How To Stop Student Loan Wage Garnishment

Danika McClure
Reading Time: 4 minutes

If you’ve defaulted on your student loans, there are many things that lenders can do legally in order to recover their funds from those who have neglected to make their payments. Wage garnishment is one such path that lenders might choose to take in order to resolve that debt.

As explained by MyEdDebt.Ed.Gov, under the Higher Education Act, lending agencies “may require employers who employ individuals who have defaulted on the repayment of a student loan to deduct 15 percent of the borrower’s disposable pay per period toward repayment of the debt.”

In addition, the decades old Debt Collection Improvement Act permits the deductions to continue until the entire balance of the outstanding debt is paid in full.

Typically these measures are used by lenders and the Department of Education as a last resort to obtain student loan repayments. But there are things you can do to stop student loan garnishment, even if you’ve been previously delinquent on your student loans.

Avoid Defaulting on Your Student Loans

While it might sound obvious, avoiding default is the simplest way to avoid student loan wage garnishment. Even if you’ve been delinquent in paying your student loans, there are ways you can avoid going into default.

The first, and perhaps most necessary step, is to notify your loan servicer and find out the range of options for a person in your position. From there, you can develop a more sound and realistic financial plan.

Talk to Your Loan Servicer to Arrange a Repayment Plan

Although you may be assigned a repayment plan when you first start paying back your student loans, you can change your repayment plan at any time.

Working with your loan servicer, you may be able to find a plan that makes payments more affordable month-over-month, and give you more time to become financially stable. This can be especially helpful if you’ve recently had a change in financial status, a career change, or experienced a significant life event, such as marriage or divorce.

If you feel that your federal student loans are high in comparison to your income, you might consider requesting a repayment plan that is based on your income.

“Most federal student loans are eligible for at least one income driven repayment plan. If your income is low enough, your payment could be as low as $0 per month,” according to the U.S. Department of Education.

Request Deferment or Forbearance

Deferment and forbearance are similar processes, which if approved, will allow you to temporarily stop or reduce the amount of federal student loans you have to pay each month. The main difference between the two is that with a deferment, students typically are not held responsible for the interest that accrues on certain types of loans during the deferment period. During a forbearance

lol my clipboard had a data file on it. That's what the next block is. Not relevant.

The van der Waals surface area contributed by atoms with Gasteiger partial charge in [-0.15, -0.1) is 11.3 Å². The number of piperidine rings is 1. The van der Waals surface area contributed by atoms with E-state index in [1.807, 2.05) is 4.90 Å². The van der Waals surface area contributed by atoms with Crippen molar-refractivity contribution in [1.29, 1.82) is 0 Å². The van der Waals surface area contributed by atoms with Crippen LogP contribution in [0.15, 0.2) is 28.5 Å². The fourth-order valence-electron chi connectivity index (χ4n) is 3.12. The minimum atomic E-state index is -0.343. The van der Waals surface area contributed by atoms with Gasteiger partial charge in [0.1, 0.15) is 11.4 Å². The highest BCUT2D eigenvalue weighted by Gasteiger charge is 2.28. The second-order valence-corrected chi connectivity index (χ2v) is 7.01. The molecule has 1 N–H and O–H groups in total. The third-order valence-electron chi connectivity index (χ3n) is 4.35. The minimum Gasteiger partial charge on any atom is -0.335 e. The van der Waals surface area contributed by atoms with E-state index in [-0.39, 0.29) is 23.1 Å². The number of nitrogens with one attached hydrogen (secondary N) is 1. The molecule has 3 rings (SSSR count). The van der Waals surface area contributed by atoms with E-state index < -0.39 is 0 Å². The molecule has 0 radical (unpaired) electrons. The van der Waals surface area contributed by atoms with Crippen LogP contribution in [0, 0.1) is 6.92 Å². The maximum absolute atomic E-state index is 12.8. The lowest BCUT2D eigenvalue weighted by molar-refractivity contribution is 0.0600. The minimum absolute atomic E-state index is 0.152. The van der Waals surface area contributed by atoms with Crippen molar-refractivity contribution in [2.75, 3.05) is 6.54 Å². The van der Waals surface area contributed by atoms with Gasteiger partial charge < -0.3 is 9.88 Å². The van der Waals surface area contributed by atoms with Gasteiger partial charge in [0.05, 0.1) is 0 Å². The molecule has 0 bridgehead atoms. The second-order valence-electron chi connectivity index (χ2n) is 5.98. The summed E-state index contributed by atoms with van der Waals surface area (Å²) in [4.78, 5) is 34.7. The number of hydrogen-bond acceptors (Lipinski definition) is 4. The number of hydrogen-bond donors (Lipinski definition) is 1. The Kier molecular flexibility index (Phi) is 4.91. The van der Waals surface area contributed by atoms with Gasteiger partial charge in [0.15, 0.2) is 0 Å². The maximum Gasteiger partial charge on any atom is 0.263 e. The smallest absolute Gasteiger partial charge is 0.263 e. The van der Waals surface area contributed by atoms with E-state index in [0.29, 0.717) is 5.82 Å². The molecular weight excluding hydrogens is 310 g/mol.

In order to do so however, certain eligibility requirements must be met.

According to the Department of Education’s guidelines, you may be eligible for a deferment or forbearance if you meet certain qualifications. Those can include active military service, experiencing an economic hardship, or a change in your full-time employment status.

To find out if you’re eligible for deferment or forbearance, you will need to fill out the requisite forms, and or speak to your loan supervisor.

Consolidate Your Student Loan Debt

Loan consolidation

might be an attractive option for students who hope to obtain a lower payment amount month-over-month. While many choose income-driven repayment plans, payment amounts could still be too high for borrowers to manage. For some, especially those with lower loan balances, extending the term of the loan might actually yield a lower payment than other repayment options offer.

The main benefit of consolidation, however, is for students to manage their private student loans. Borrowers who consolidate their private student loans can often find a lower (and more manageable) interest rate with more favorable terms, especially if they have been keeping up with their payments.

Consolidation can also be an attractive option if you’ve defaulted on your student loans, as it’s the fastest way to get the loan out of default.

Student Loan Rehabilitation

Student loan rehabilitation

is an attractive option for students whose loans have gone into default. Rehabilitation is a process that requires that you make nine payments within a ten-month period. If you meet those terms, your default status will be removed, and your student loan default will be wiped from your credit history, in addition to a number of other benefits.

The loan servicer on your account will likely request 15 percent of your discretionary income, but many are open to recalculating that payment depending on your documented income and your expenses.

Request a Hearing

If you believe that wage garnishment would impose a financial hardship on you or your dependents, it might be possible to request a hearing to challenge a student loan wage garnishment.

Your loan servicer is required to give you a 30-day notice before garnishing your wages. If you request a hearing within 30 days after this Notice of Intent, the garnishment will be put on hold and you can make your case during the hearing.

If you’ve previously defaulted on your student loans, and are worried about your employer potentially garnishing your wages, there are still many options available to you. For help with your individual circumstances, it’s best to speak to your loan servicer, or a financial expert who can better guide you in the right direction.

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